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Document using jOOQ with Spring for transaction support #1836
As suggested by Adam Gent:
... and reblogged on the jOOQ blog:
... another suggestion by Sergey Epik:
I don't think that most of the glue code in the original gist is required:
See https://gist.github.com/3903290 for minimal code sample.
After digging into the Spring JDBC exception code a little further, it appears that SQLErrorCodesFactory will ask the DataSource for a Connection in order to initialize its error codes. In theory, this could cause the connection pool to block if the pool is at its limit. Releasing the connection which caused the exception could prevent this problem.
Releasing the connection manually ends up closing the connection due to Connection.equals not being implemented by the DataSource provider (in this case c3p0). Will debug DataSourceUtils.connectionEquals a bit more.
Follow-up: what c3p0 wants passed to DataSourceUtils.releaseConnection() is the underlying delegate (e.g. ctx.getConnection().getDelegate()). However because the implementation class is package-private, the only way to do that from outside jOOQ is through reflection.
But once the delegate is passed through, then the underlying connection is not closed.
I have worked around one issue by using
Guessing I will need to create a
Latest attempt at https://gist.github.com/azell/5655888.
I have added some examples to the manual's "Using jOOQ with Spring and DBCP" tutorial section. It includes a Spring configuration similar to Sergey's:
This configuration operates on
Any further feedback is very welcome, of course!
How does the current example handle tearing when outside of a transactional context? By using a connection pool and making complex operations, jooq returning and checking out the connection will result in race condition bugs.
Because I couldn't ensure that all developers used transactions and didn't want to use one per request, I had to write an ExecutionListener that is transaction aware. This built on a similar configuration as the accepted answer, after I verified the problem in a test. Alternatively a listener could have failed fast by asserting a transactional context. Either way, a naive developer won't accidentally check in code that breaks under a real workload.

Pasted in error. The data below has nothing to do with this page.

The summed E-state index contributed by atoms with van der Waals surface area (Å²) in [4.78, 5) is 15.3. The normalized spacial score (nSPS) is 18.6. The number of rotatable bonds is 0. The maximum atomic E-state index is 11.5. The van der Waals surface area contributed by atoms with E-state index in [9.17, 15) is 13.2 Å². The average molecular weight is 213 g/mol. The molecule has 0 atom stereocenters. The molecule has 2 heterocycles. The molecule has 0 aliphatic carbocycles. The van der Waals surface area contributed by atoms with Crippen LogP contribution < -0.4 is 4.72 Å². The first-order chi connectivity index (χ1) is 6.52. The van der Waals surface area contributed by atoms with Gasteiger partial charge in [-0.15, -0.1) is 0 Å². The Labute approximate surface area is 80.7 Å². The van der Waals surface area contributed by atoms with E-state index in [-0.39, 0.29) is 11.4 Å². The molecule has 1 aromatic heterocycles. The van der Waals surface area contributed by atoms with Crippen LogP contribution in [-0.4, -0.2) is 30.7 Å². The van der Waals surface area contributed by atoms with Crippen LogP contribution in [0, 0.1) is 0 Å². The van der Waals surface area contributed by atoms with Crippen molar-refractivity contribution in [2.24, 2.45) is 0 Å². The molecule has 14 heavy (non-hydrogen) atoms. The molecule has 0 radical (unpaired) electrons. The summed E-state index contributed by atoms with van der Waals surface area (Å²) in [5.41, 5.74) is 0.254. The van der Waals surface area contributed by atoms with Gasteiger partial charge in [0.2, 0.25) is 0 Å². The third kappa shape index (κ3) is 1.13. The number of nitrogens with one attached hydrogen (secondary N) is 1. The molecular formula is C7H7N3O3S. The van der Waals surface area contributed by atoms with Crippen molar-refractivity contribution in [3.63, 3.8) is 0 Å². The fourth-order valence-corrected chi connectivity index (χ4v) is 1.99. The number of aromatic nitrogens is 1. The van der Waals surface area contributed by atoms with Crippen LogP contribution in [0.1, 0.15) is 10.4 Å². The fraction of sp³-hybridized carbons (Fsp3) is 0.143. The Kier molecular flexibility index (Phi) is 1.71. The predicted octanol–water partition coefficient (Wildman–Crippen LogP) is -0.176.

Couple of notes:
This proxy allows data access code to work with the plain JDBC API and still participate in Spring-managed transactions, similar to JDBC code in a J2EE/JTA environment. However, if possible, use Spring's DataSourceUtils, JdbcTemplate or JDBC operation objects to get transaction participation even without a proxy for the target DataSource, avoiding the need to define such a proxy in the first place.
That may be due to the heavy use of reflection in the implementation, which may or may not cause a performance degradation.
Also, it is not clear to me that using
Exception handling: While SQL uses the checked java.sql.SQLException, jOOQ wraps all exceptions in an unchecked org.jooq.exception.DataAccessException
If this is true, then integration will still require a exception mapping from jOOQ DataAccessException to SQLException to Spring DataAccessException.
@ben-manes: That would be a useful addition to Sergey's solution.
@azell: That slipped by me. Funny, why would such a general disclaimer be there? I understand the reflection argument, but still, given that this proxy was introduced mainly to to be "Similar to a transactional JNDI DataSource as provided by a J2EE server.". Being used to J2EE, I find the idea compelling of being able to access a contextual data source that "knows" I'm in a transaction by accessing some context.
@azell: I don't know Spring well enough, but I would imagine that you could still correctly handle failures (and thus, rollbacks) in your transaction management code, even if you're confronted with a jOOQ DataAccessException?
Anyway, you guys have more experience with Spring. I think I will create another example in the manual, more along the lines of what you have been doing.